L’Ami du Chambertin cannot boast centuries of history as it is a relatively new cheese from a French perspective. Born, or created, in 1950 by Raymond Gaugry at their family dairy just south of Dijon, in Chevrey-Chambertin. Not being a native Burgundian, he came from the Berry province of the Loire and started out as a laitier, it was probably exciting to create something new, although based on long-lived local traditions. L’Ami du Chambertin is an Epoisses style cheese. No doubt. A washed rind cheese, or stinker if you like. Very Burgundian. It is said you can succeed with anything in France, irrespective of your origins, as long as you speak the language. No problem for this newcomer to the area, of course, so perhaps no surprise the vignerons of Chevrey- Chambertin took the cheese to their hearts and loved it, having a good bite of cheese with their own famous wine. And from this immediate love affair emerged the name. It should be said, l’Ami du Chambertin appears in three variants; au lait cru, au lait termisé and au lait pasteurisé. All the same size, about 200 grams and boxed.
The Schatz family took bigger steps. Originally from Trentino in South Tirol, they moved to South Germany and have been involved in viticulture there since 1641. Quite some time that is. Not so for our wine though. Friedrich Schatz wanted to enter the wine business, but somewhere with a better climate than South Germany. His search around various European countries ended in Ronda, Spain in 1982, well 10 kilometres outside the Ronda town. He had to start with learning the language. As a primus motor for the wine farmers in the area they have together succeeded in becoming a qualified area for growing wine, not just the sweet wines as was the tradition, but dry whites, reds and rosés. The winery is organic and bio-dynamic, situated 700 m above sea level secluded between the the Sierra de Grazalema and the Sierra de las Nieves protecting them from the strong eastern and western winds, but with hot days and cool night and a suitable influx of coolness from the Atlantic Ocean.
The link between l’Ami du Chambertin and Pinot Noir (On the Wild Side)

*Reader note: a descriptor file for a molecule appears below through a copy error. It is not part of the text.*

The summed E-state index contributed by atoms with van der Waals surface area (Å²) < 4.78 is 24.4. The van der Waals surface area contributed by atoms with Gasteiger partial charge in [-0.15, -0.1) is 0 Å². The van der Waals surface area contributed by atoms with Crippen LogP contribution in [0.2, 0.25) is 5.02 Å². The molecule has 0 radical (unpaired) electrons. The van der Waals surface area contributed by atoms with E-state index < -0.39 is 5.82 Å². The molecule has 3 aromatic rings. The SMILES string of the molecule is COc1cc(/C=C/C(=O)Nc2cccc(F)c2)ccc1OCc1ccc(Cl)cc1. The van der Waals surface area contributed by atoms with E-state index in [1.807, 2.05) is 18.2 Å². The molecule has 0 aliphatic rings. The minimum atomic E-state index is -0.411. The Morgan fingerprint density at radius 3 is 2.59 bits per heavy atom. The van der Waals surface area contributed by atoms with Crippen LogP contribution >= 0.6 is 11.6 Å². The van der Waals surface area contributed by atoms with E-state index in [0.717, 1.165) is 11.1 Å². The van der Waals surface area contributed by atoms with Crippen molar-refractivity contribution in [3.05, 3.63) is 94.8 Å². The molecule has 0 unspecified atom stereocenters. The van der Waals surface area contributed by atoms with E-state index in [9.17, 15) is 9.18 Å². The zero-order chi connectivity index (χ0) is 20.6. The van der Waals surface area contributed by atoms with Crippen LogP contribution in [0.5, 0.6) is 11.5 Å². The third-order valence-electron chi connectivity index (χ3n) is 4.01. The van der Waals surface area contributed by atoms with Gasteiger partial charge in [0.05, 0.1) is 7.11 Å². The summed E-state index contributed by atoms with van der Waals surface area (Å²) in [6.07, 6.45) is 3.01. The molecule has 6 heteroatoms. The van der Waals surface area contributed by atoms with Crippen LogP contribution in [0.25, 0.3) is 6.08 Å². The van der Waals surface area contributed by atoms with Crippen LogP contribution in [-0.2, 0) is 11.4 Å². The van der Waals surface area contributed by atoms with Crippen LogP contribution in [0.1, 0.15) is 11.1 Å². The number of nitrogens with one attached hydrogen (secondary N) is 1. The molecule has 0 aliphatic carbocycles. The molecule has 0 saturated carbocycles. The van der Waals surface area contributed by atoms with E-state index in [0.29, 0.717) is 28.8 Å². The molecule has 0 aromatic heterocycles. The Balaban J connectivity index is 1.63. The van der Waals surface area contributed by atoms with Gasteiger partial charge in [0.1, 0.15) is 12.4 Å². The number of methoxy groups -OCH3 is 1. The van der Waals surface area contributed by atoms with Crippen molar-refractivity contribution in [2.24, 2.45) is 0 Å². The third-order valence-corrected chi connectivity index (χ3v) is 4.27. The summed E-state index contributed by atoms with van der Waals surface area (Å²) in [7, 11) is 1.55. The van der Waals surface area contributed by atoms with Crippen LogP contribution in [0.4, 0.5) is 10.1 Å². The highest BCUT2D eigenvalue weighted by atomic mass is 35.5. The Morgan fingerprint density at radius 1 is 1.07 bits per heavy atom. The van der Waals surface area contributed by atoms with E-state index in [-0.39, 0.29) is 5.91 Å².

The red from the Chevrey-Chambertin are bold, rustic Pinots. Not necessarily silky and smooth. Which is a match in heaven for the l’Ami du Chambertin which is a rather bold cheese with opulent flavours, not to speak about the aromas. So the F. Schatz Pinot Noir is a Chevrey-Chambertin in disguise? No I would not say that. The current release 2016 is describes by the bodega as delicate with floral touches of rose petals with spicy hints of pepper and cloves on the nose and with red intense and enveloping fruit. Balsamic, mineral, with a very elegant finish in the mouth.
But, that is the 2016 vintage. There is however another wine that you will not find in their web page. The “Pinot Noir On the Wild Side”. That’s the name. Only available in Norway, a special cuvée bottled for the Norwegian market only, and a limited release – 600 bottles. The 2022 vintage, direct from the stainless steel tank after six months in there. Raw, fresh fruity and rustic with balanced acidity and intense red fruits. A wonderful wine and a match in heaven for the l’Ami du Chambertin which requires just this wine. The only other thing you may need is some country bread.
L’Ami du Chambertin (au lait cru) and F. Schatz Pinot Noir 2022 (On the Wild Side). These two together will lift the flavours to a higher unity. Not much more you need for a picnic. A country style bread. And accompanying music, perhaps: “Take a Walk on the Wild Side” by Lou Reed. That’ll be some picnic, I promise.